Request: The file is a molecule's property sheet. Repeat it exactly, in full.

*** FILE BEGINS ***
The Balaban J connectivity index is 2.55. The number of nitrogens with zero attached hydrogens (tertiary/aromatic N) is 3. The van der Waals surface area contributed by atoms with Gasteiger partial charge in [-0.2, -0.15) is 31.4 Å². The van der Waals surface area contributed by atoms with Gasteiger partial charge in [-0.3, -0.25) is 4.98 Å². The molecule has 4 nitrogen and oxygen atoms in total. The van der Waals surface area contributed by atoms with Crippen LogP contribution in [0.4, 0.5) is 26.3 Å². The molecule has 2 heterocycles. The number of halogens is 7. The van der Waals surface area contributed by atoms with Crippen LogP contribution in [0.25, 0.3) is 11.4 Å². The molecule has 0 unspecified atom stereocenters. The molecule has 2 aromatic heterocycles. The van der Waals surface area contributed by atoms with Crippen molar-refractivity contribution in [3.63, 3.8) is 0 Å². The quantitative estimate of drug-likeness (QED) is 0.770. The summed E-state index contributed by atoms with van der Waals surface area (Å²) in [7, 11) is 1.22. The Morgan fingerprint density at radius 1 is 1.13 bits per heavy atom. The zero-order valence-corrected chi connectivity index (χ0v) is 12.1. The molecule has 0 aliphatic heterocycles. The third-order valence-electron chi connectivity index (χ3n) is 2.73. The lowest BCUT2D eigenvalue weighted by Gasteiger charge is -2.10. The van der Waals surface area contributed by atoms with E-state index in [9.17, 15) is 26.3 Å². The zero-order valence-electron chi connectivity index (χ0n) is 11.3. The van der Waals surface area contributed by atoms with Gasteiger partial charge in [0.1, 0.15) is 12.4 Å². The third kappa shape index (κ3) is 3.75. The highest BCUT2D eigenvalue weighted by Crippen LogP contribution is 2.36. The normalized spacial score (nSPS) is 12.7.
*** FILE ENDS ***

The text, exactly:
The Balaban J connectivity index is 2.55. The number of nitrogens with zero attached hydrogens (tertiary/aromatic N) is 3. The van der Waals surface area contributed by atoms with Gasteiger partial charge in [-0.2, -0.15) is 31.4 Å². The van der Waals surface area contributed by atoms with Gasteiger partial charge in [-0.3, -0.25) is 4.98 Å². The molecule has 4 nitrogen and oxygen atoms in total. The van der Waals surface area contributed by atoms with Crippen LogP contribution in [0.4, 0.5) is 26.3 Å². The molecule has 2 heterocycles. The number of halogens is 7. The van der Waals surface area contributed by atoms with Crippen LogP contribution in [0.25, 0.3) is 11.4 Å². The molecule has 0 unspecified atom stereocenters. The molecule has 2 aromatic heterocycles. The van der Waals surface area contributed by atoms with Crippen molar-refractivity contribution in [3.63, 3.8) is 0 Å². The quantitative estimate of drug-likeness (QED) is 0.770. The summed E-state index contributed by atoms with van der Waals surface area (Å²) in [7, 11) is 1.22. The Morgan fingerprint density at radius 1 is 1.13 bits per heavy atom. The zero-order valence-corrected chi connectivity index (χ0v) is 12.1. The molecule has 0 aliphatic heterocycles. The third-order valence-electron chi connectivity index (χ3n) is 2.73. The lowest BCUT2D eigenvalue weighted by Gasteiger charge is -2.10. The van der Waals surface area contributed by atoms with E-state index in [9.17, 15) is 26.3 Å². The zero-order valence-electron chi connectivity index (χ0n) is 11.3. The van der Waals surface area contributed by atoms with Gasteiger partial charge in [0.1, 0.15) is 12.4 Å². The third kappa shape index (κ3) is 3.75. The highest BCUT2D eigenvalue weighted by Crippen LogP contribution is 2.36. The normalized spacial score (nSPS) is 12.7.